Distributed by First Run/Icarus Films, 32 Court St., 21st Floor, Brooklyn, NY 11201; 800-876-1710
Produced by Tewfik Hakem
Directed by Tewfik Hakem
VHS, color, 52 min.
College - Adult
Communication, Journalism, Media Studies, Middle East, Political Science, Religious Studies, Women's Studies
Reviewed by Margaret M. Reed, Riley-Hickingbotham Library, Ouachita Baptist University, Arkadelphia, AR
Date Entered: 12/10/2003
Al Jazeera: Voice of Arabia provides a rare view of one of the most popular and often controversial satellite television organizations in the Middle East.
Filmed at Al Jazeera’s state-of-the-art headquarters in Doha, Qatar, the documentary is a collection of newsroom discussions, interviews, and news footage, woven together by English narration and subtitles. A central theme is that Al Jazeera makes a concerted effort to be balanced as well as mindful of the Arab perspective. It points out that Al Jazeera employs over 70 journalists from various religious and political affiliations. It also shows news executives debating whether to air the Osama Bin Laden tapes shortly after war broke in Afghanistan. Moreover, the film portrays Al Jazeera as a catalyst for free speech, women’s rights, and cultural awareness.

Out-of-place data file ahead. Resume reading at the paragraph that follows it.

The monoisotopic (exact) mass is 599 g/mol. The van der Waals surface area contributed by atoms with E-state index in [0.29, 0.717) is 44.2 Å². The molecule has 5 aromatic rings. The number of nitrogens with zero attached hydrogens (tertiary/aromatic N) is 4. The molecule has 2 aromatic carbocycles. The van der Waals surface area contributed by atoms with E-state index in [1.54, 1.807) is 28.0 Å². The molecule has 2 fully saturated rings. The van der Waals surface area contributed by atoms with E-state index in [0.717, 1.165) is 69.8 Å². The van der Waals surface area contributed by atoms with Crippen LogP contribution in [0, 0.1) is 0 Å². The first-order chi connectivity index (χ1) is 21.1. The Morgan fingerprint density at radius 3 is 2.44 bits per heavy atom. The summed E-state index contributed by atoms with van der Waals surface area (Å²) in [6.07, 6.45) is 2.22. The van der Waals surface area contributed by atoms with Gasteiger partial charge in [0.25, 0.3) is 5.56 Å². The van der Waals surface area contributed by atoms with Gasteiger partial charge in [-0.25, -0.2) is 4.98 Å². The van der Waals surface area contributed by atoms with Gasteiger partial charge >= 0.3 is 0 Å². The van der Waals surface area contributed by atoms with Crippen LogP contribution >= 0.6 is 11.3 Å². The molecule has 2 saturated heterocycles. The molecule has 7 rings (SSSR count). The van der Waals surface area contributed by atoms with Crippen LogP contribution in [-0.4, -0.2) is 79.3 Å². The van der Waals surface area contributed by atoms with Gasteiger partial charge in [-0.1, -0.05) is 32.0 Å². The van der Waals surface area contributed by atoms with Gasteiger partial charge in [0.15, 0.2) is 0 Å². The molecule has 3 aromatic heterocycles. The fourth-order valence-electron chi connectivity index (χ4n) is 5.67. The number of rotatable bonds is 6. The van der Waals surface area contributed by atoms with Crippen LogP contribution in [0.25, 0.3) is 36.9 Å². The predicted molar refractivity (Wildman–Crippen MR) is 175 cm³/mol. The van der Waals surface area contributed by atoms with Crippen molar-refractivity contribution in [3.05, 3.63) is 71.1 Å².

The documentary does, however, have a few technical problems. Interviews with National Security Advisor Condoleeza Rice and Defense Secretary Donald Rumsfeld are conducted in English and overlaid with an Arabic translation as well as English subtitles, making it difficult to sort out the dialog. Also, long stretches of subtitled conversation midway in the film could have been enhanced by narration.
All in all, Al Jazeera: Voice of Arabia is a valuable resource for a Western world eager to learn more about Middle Eastern ideas.
Al Jazeera: Voice of Arabia premiered at the 2003 Middle East Studies Association Film Festival in Anchorage, Alaska. Located at the University of Arizona, MESA is a “private nonprofit, non-political organization of scholars and other persons interested in the study of the Middle East, North Africa, and the Islamic world.”
Recommended for academic and public libraries.